The Academy Yanks Nigeria’s Oscar Submission, and Proves That Hollywood Still Can’t Take African Cinema Seriously

Editor’s note: Noah Tsika teaches media studies at Queens College, City University of New York. His books include “Nollywood Stars” and a forthcoming history of film distribution and exhibition in Nigeria.

When the Academy of Motion Picture Arts and Sciences recently elected to remove Genevieve Nnaji’s Nigerian film “Lionheart” from the Oscar race — or, at least, from competition in the category now known as Best International Feature Film — it entered fraught territory: In a decision that stems from longstanding submission guidelines, the Academy ruled “Lionheart” ineligible because it’s an English-language production. But the outrage surrounding the ruling speaks to enduring debates about the postcolonial employment of European languages — the colonizers’ tongues — and why these debates remain so contentious.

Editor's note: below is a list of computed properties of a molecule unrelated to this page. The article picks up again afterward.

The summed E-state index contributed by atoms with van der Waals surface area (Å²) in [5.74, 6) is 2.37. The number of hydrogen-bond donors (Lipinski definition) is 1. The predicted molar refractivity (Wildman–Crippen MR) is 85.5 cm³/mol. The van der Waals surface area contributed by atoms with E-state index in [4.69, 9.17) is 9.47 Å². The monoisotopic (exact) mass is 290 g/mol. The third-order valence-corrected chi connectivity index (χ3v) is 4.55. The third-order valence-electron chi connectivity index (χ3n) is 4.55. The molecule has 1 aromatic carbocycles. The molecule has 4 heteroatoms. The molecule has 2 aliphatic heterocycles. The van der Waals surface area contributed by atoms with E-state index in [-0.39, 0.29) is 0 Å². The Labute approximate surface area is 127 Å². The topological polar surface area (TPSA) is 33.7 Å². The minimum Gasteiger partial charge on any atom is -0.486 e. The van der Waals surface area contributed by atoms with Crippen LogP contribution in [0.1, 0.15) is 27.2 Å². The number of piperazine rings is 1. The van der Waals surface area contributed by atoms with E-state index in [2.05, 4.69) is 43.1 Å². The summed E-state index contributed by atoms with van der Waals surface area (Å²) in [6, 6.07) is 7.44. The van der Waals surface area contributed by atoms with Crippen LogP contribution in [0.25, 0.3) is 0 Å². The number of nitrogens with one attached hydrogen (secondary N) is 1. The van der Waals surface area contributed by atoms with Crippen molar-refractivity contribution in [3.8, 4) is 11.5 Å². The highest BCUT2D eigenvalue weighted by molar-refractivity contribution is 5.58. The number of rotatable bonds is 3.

The issue goes beyond this incident. Nigeria, and Nigerians, remain so unfamiliar to the Hollywood establishment that Ridley Scott’s production company, seemingly responding as much to the star
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